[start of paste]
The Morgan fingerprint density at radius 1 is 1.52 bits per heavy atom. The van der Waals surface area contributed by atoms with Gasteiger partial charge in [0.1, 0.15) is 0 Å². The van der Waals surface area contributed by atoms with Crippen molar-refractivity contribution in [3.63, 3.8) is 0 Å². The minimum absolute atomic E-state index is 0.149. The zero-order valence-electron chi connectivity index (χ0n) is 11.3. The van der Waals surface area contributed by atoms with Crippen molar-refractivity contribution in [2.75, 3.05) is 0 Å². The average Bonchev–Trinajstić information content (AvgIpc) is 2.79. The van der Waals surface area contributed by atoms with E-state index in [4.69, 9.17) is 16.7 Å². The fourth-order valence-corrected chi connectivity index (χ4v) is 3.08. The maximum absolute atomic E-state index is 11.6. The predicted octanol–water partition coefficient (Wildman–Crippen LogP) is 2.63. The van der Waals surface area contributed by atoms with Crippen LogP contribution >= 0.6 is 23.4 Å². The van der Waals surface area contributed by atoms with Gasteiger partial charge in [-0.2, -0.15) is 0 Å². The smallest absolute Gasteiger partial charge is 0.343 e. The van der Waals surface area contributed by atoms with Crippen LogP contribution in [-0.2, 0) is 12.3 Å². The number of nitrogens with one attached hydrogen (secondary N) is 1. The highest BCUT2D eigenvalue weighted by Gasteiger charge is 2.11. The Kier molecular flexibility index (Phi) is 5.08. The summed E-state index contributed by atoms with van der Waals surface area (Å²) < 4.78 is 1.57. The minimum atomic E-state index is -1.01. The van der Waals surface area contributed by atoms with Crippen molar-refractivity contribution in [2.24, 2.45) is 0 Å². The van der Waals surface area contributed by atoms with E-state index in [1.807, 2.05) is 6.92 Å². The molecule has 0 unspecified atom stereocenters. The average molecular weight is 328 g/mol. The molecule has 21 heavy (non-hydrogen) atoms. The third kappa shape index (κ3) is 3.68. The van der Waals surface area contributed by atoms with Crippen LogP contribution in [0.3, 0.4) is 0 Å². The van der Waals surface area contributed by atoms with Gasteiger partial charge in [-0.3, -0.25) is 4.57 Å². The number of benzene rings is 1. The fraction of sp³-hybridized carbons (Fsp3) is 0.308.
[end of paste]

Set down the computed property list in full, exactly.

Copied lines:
The Morgan fingerprint density at radius 1 is 1.52 bits per heavy atom. The van der Waals surface area contributed by atoms with Gasteiger partial charge in [0.1, 0.15) is 0 Å². The van der Waals surface area contributed by atoms with Crippen molar-refractivity contribution in [3.63, 3.8) is 0 Å². The minimum absolute atomic E-state index is 0.149. The zero-order valence-electron chi connectivity index (χ0n) is 11.3. The van der Waals surface area contributed by atoms with Crippen molar-refractivity contribution in [2.75, 3.05) is 0 Å². The average Bonchev–Trinajstić information content (AvgIpc) is 2.79. The van der Waals surface area contributed by atoms with E-state index in [4.69, 9.17) is 16.7 Å². The fourth-order valence-corrected chi connectivity index (χ4v) is 3.08. The maximum absolute atomic E-state index is 11.6. The predicted octanol–water partition coefficient (Wildman–Crippen LogP) is 2.63. The van der Waals surface area contributed by atoms with Crippen LogP contribution >= 0.6 is 23.4 Å². The van der Waals surface area contributed by atoms with Gasteiger partial charge in [-0.2, -0.15) is 0 Å². The smallest absolute Gasteiger partial charge is 0.343 e. The van der Waals surface area contributed by atoms with Crippen LogP contribution in [-0.2, 0) is 12.3 Å². The number of nitrogens with one attached hydrogen (secondary N) is 1. The highest BCUT2D eigenvalue weighted by Gasteiger charge is 2.11. The Kier molecular flexibility index (Phi) is 5.08. The summed E-state index contributed by atoms with van der Waals surface area (Å²) < 4.78 is 1.57. The minimum atomic E-state index is -1.01. The van der Waals surface area contributed by atoms with Crippen molar-refractivity contribution in [2.24, 2.45) is 0 Å². The van der Waals surface area contributed by atoms with E-state index in [1.807, 2.05) is 6.92 Å². The molecule has 0 unspecified atom stereocenters. The average molecular weight is 328 g/mol. The molecule has 21 heavy (non-hydrogen) atoms. The third kappa shape index (κ3) is 3.68. The van der Waals surface area contributed by atoms with Crippen LogP contribution in [0.3, 0.4) is 0 Å². The van der Waals surface area contributed by atoms with Gasteiger partial charge in [-0.3, -0.25) is 4.57 Å². The number of benzene rings is 1. The fraction of sp³-hybridized carbons (Fsp3) is 0.308.